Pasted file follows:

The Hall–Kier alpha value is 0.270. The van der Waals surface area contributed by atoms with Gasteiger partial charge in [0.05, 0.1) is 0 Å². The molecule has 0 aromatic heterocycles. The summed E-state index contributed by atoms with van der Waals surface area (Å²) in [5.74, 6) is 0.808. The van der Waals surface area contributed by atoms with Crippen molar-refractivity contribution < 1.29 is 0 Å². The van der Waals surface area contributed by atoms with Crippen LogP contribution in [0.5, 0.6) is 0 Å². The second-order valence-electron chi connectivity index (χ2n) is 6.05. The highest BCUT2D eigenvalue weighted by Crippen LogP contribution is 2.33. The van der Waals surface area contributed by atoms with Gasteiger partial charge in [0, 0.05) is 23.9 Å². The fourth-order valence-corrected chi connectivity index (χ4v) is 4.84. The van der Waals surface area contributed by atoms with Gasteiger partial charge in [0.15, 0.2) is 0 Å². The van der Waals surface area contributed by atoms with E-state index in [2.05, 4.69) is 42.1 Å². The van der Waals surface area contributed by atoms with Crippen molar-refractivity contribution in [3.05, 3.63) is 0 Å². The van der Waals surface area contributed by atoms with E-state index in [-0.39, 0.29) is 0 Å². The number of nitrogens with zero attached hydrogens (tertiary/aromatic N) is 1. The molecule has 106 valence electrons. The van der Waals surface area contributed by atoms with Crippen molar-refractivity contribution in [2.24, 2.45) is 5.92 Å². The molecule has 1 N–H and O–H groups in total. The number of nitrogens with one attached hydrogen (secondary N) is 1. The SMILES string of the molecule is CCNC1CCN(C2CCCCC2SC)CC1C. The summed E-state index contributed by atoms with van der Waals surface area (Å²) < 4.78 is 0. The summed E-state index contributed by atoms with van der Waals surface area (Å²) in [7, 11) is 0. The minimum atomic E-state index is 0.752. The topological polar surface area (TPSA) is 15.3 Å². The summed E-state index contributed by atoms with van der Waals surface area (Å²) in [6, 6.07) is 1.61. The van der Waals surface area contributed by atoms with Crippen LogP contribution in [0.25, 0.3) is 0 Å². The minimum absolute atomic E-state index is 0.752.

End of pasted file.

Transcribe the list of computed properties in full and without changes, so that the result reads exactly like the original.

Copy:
The Hall–Kier alpha value is 0.270. The van der Waals surface area contributed by atoms with Gasteiger partial charge in [0.05, 0.1) is 0 Å². The molecule has 0 aromatic heterocycles. The summed E-state index contributed by atoms with van der Waals surface area (Å²) in [5.74, 6) is 0.808. The van der Waals surface area contributed by atoms with Crippen molar-refractivity contribution < 1.29 is 0 Å². The van der Waals surface area contributed by atoms with Crippen LogP contribution in [0.5, 0.6) is 0 Å². The second-order valence-electron chi connectivity index (χ2n) is 6.05. The highest BCUT2D eigenvalue weighted by Crippen LogP contribution is 2.33. The van der Waals surface area contributed by atoms with Gasteiger partial charge in [0, 0.05) is 23.9 Å². The fourth-order valence-corrected chi connectivity index (χ4v) is 4.84. The van der Waals surface area contributed by atoms with Gasteiger partial charge in [0.15, 0.2) is 0 Å². The van der Waals surface area contributed by atoms with E-state index in [2.05, 4.69) is 42.1 Å². The van der Waals surface area contributed by atoms with Crippen molar-refractivity contribution in [3.05, 3.63) is 0 Å². The van der Waals surface area contributed by atoms with E-state index in [-0.39, 0.29) is 0 Å². The number of nitrogens with zero attached hydrogens (tertiary/aromatic N) is 1. The molecule has 106 valence electrons. The van der Waals surface area contributed by atoms with Crippen molar-refractivity contribution in [2.24, 2.45) is 5.92 Å². The molecule has 1 N–H and O–H groups in total. The number of nitrogens with one attached hydrogen (secondary N) is 1. The SMILES string of the molecule is CCNC1CCN(C2CCCCC2SC)CC1C. The summed E-state index contributed by atoms with van der Waals surface area (Å²) < 4.78 is 0. The summed E-state index contributed by atoms with van der Waals surface area (Å²) in [7, 11) is 0. The minimum atomic E-state index is 0.752. The topological polar surface area (TPSA) is 15.3 Å². The summed E-state index contributed by atoms with van der Waals surface area (Å²) in [6, 6.07) is 1.61. The van der Waals surface area contributed by atoms with Crippen LogP contribution in [0.25, 0.3) is 0 Å². The minimum absolute atomic E-state index is 0.752.